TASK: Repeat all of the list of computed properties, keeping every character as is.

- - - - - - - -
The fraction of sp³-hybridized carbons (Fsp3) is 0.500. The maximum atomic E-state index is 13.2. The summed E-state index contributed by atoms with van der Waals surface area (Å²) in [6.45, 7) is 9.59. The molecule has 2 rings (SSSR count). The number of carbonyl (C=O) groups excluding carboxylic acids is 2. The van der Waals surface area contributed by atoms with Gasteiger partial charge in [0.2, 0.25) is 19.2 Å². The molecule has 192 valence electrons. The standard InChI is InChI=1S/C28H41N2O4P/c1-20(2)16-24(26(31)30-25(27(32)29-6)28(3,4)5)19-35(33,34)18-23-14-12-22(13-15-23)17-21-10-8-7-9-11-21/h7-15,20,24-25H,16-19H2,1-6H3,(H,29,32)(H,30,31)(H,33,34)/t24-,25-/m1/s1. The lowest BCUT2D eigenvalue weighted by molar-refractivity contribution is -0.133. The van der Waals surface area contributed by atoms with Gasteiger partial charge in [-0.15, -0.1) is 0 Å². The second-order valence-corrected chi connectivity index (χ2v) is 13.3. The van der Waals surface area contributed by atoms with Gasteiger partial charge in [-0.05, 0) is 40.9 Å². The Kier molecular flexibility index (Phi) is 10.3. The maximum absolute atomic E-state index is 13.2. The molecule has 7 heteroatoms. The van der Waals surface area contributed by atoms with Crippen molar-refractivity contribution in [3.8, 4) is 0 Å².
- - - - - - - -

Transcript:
The fraction of sp³-hybridized carbons (Fsp3) is 0.500. The maximum atomic E-state index is 13.2. The summed E-state index contributed by atoms with van der Waals surface area (Å²) in [6.45, 7) is 9.59. The molecule has 2 rings (SSSR count). The number of carbonyl (C=O) groups excluding carboxylic acids is 2. The van der Waals surface area contributed by atoms with Gasteiger partial charge in [0.2, 0.25) is 19.2 Å². The molecule has 192 valence electrons. The standard InChI is InChI=1S/C28H41N2O4P/c1-20(2)16-24(26(31)30-25(27(32)29-6)28(3,4)5)19-35(33,34)18-23-14-12-22(13-15-23)17-21-10-8-7-9-11-21/h7-15,20,24-25H,16-19H2,1-6H3,(H,29,32)(H,30,31)(H,33,34)/t24-,25-/m1/s1. The lowest BCUT2D eigenvalue weighted by molar-refractivity contribution is -0.133. The van der Waals surface area contributed by atoms with Gasteiger partial charge in [-0.15, -0.1) is 0 Å². The second-order valence-corrected chi connectivity index (χ2v) is 13.3. The van der Waals surface area contributed by atoms with Gasteiger partial charge in [-0.05, 0) is 40.9 Å². The Kier molecular flexibility index (Phi) is 10.3. The maximum absolute atomic E-state index is 13.2. The molecule has 7 heteroatoms. The van der Waals surface area contributed by atoms with Crippen molar-refractivity contribution in [3.8, 4) is 0 Å².